Snaky Words

God “spoke” all creation into being through “words.” The snake, who we have previously identified as a “demonophany,” the “dark side” of the Theophany motif in the Garden, attempts to undo creation by deceitful words. Since evil has no necessary existence independent of God’s purposes and creation, evil cannot be truly creative, but can only imitate. Still, we have before us a meditation on the whole idea of spoken words and their power, not only for good, but as we have here, for evil. The ancient Hebrews had a keen theology of words; they are symbols of great forces that underlie creation. When God speaks, there is creation, order, goodness, blessing, and truth. When Satan speaks, the opposite is unleashed; chaos, disorder, evil, and death.

How does the snake operate? It is the same thing over and over again; it so effective that it never changes! It always begins with suggestion; “So God said …,” a sort of half interrogation, half exclamation, as if the serpent brooded long over a problem (Skinner). This then gives way to exaggeration; “… from any tree of the garden?” We know Eve is tracking with evil when she herself exaggerates in her response, “… neither shall you touch it.” The snake knows that if he can make God and His commands sound ridiculous through exaggeration, then we are ripe for the final move, that of flat contradiction, “you shall not die!” (Kidner). We have no idea how this all transpired in space and time. We do know that what we have here, in this vivid, brief narrative, is the essence of temptation as it confronts every man since this infernal event. Adam is every man, Eve every woman, and the snake forever lisping the same lines.

The Hebrew word for the snake is nāḥāš. There is some debate as to whether the root of this word is connected to the verbal stem nḥš (practice divination) and the noun naḥaš (bewitchment, magic curse). Whatever the etymology, the sound of the word nāḥāš would certainly draw to the Hebrew mind witchery ─ temptation is a sort of spell casting. How else can we explain the irrationality of temptation and evil? The movement of these few verses invites us to see Eve in a voluntary trance-like state. Though tempted, she is not forced … she allows her will to be drawn by a stronger one. Evil captured her imagination; she follows, against her better judgment, the brush strokes as the snake repaints reality into a nightmare.

Eve’s sin is two-fold. At some point she lost confidence in God. Everything hung on the incomprehensible command not to take of the tree of “all knowledge” (see July 8, The Two Trees). Again, the tree was good in itself for it was created by God. The command could only be listened to and obeyed (Westermann). Eve came to believe that God was keeping something from her. Once she doubted God’s intentions, then the second aspect necessarily plays itself out, and that is to take matters into her own hands and be god (autonomy). These are the two aspects of rebellion that takes place in every temptation at all times, everywhere. This two-fold sin is the essence of infidelity, of unbelief. Its opposite, that of believing God has our best in mind, and that we will therefore not take matters into our own hands, is the essence of faith, which we might call a “pre-fall,” or “original” attitude of humanity. It is precious to God.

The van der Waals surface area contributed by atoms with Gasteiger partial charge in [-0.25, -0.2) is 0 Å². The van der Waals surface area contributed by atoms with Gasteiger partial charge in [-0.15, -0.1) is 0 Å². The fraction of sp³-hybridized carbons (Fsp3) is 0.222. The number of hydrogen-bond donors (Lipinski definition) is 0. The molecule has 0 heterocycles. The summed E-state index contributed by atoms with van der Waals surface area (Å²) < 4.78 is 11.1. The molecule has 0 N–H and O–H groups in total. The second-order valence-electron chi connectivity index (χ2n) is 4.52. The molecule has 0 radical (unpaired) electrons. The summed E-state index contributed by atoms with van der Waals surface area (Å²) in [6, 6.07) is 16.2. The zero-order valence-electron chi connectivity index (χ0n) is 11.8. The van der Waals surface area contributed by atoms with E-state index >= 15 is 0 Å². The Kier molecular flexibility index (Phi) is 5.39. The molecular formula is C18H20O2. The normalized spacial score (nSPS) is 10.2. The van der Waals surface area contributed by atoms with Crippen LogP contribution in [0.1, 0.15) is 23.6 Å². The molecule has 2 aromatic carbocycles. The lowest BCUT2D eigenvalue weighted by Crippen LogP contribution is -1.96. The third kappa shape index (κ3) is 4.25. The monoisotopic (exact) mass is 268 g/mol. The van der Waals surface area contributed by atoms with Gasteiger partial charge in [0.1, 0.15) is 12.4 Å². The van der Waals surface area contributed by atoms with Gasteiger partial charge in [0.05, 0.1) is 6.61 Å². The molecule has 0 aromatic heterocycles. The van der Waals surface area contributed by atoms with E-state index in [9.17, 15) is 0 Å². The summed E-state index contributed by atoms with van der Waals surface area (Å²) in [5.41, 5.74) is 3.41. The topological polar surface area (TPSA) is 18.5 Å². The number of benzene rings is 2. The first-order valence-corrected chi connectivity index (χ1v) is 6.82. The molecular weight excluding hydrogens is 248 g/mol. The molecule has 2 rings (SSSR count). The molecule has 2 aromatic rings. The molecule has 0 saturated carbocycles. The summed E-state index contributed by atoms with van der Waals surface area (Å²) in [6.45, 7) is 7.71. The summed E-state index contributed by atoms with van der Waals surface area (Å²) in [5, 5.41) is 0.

Though Eve was tempted, Adam, who was conspicuously “with her” when the nāḥāš was working his wife, failed to subdue evil by neglect; it was directly to him that God gave the commandment and therefore he was more directly responsible. Adam, in fact, was the ultimate goal, for the nāḥāš knew that to get Adam it must go through Eve. Eve wanted to be “like God,” an irony, for she was already made in the image of God; Adam made a god of Eve, and intentionally chose her over God. Neither let God be God.

2 Responses to “Snaky Words”

  1. Hi Father John,

    I wonder if you could expand on the meaning of the phrase in this treatise on Snaky Words; “since evil has no necessary existence independent of God’s purpose and creation,.”

    In Friendship,


  2. Good question, Joe. In the Augustinian tradition, evil has no real essence of being, for it was not created by God. Rather, it is looked upon as non-being. God made everything “good,” and bad is the absence of good. Evil has reality only to the point where we, by our evil wills and actions, give it definition. It is in this sense that evil has existence, as something created by us and not God. Evil therefore has no right to exist before God, and has no “integrity of being.” We might look upon evil as a parasite or cancer in the physical realm that can exist only if there is something good to feed on, and when it sucks the life out of the good, it dies itself. The only other alternative is dualism, where we see that both evil and good are necessary ans substantial, locked into eternal conflict. Dualism has made a bold comeback with gnosticism into western culture (e.g. Carl Jung’s psychology, Star Wars, etc.) Dualism is essentially the old paganism.

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